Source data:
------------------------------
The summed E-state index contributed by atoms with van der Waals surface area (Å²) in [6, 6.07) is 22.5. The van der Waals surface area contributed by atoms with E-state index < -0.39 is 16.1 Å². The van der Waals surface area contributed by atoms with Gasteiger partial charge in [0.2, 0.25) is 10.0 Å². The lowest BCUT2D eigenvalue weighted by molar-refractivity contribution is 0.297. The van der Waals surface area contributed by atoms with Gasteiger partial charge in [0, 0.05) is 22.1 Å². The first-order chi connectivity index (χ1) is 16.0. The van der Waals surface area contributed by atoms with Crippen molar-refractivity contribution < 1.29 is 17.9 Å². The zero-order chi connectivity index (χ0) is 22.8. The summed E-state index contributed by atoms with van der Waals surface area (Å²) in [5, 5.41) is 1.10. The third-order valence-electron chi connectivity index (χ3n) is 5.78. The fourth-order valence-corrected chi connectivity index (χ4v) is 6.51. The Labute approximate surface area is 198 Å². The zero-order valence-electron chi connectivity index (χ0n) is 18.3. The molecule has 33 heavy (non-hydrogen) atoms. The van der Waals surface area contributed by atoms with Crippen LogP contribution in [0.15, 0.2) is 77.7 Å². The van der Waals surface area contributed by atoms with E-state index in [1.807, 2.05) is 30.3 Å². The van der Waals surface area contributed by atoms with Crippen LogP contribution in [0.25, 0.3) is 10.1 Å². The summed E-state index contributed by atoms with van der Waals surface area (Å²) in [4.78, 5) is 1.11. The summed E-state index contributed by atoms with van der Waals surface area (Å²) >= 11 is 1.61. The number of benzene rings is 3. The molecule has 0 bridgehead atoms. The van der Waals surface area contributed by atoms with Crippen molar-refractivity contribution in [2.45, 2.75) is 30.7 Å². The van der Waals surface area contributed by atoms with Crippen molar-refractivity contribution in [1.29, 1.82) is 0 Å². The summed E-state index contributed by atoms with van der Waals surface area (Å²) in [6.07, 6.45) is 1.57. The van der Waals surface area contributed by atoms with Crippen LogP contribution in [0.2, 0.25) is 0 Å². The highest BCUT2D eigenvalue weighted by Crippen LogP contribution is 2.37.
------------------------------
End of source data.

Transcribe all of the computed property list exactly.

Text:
The summed E-state index contributed by atoms with van der Waals surface area (Å²) in [6, 6.07) is 22.5. The van der Waals surface area contributed by atoms with E-state index < -0.39 is 16.1 Å². The van der Waals surface area contributed by atoms with Gasteiger partial charge in [0.2, 0.25) is 10.0 Å². The lowest BCUT2D eigenvalue weighted by molar-refractivity contribution is 0.297. The van der Waals surface area contributed by atoms with Gasteiger partial charge in [0, 0.05) is 22.1 Å². The first-order chi connectivity index (χ1) is 16.0. The van der Waals surface area contributed by atoms with Crippen molar-refractivity contribution < 1.29 is 17.9 Å². The zero-order chi connectivity index (χ0) is 22.8. The summed E-state index contributed by atoms with van der Waals surface area (Å²) in [5, 5.41) is 1.10. The third-order valence-electron chi connectivity index (χ3n) is 5.78. The fourth-order valence-corrected chi connectivity index (χ4v) is 6.51. The Labute approximate surface area is 198 Å². The zero-order valence-electron chi connectivity index (χ0n) is 18.3. The molecule has 33 heavy (non-hydrogen) atoms. The van der Waals surface area contributed by atoms with Crippen LogP contribution in [0.15, 0.2) is 77.7 Å². The van der Waals surface area contributed by atoms with E-state index in [1.807, 2.05) is 30.3 Å². The van der Waals surface area contributed by atoms with Crippen LogP contribution in [0.25, 0.3) is 10.1 Å². The summed E-state index contributed by atoms with van der Waals surface area (Å²) in [4.78, 5) is 1.11. The summed E-state index contributed by atoms with van der Waals surface area (Å²) >= 11 is 1.61. The number of benzene rings is 3. The molecule has 0 bridgehead atoms. The van der Waals surface area contributed by atoms with Crippen molar-refractivity contribution in [2.45, 2.75) is 30.7 Å². The van der Waals surface area contributed by atoms with Crippen molar-refractivity contribution in [1.29, 1.82) is 0 Å². The summed E-state index contributed by atoms with van der Waals surface area (Å²) in [6.07, 6.45) is 1.57. The van der Waals surface area contributed by atoms with Crippen LogP contribution in [0.2, 0.25) is 0 Å². The highest BCUT2D eigenvalue weighted by Crippen LogP contribution is 2.37.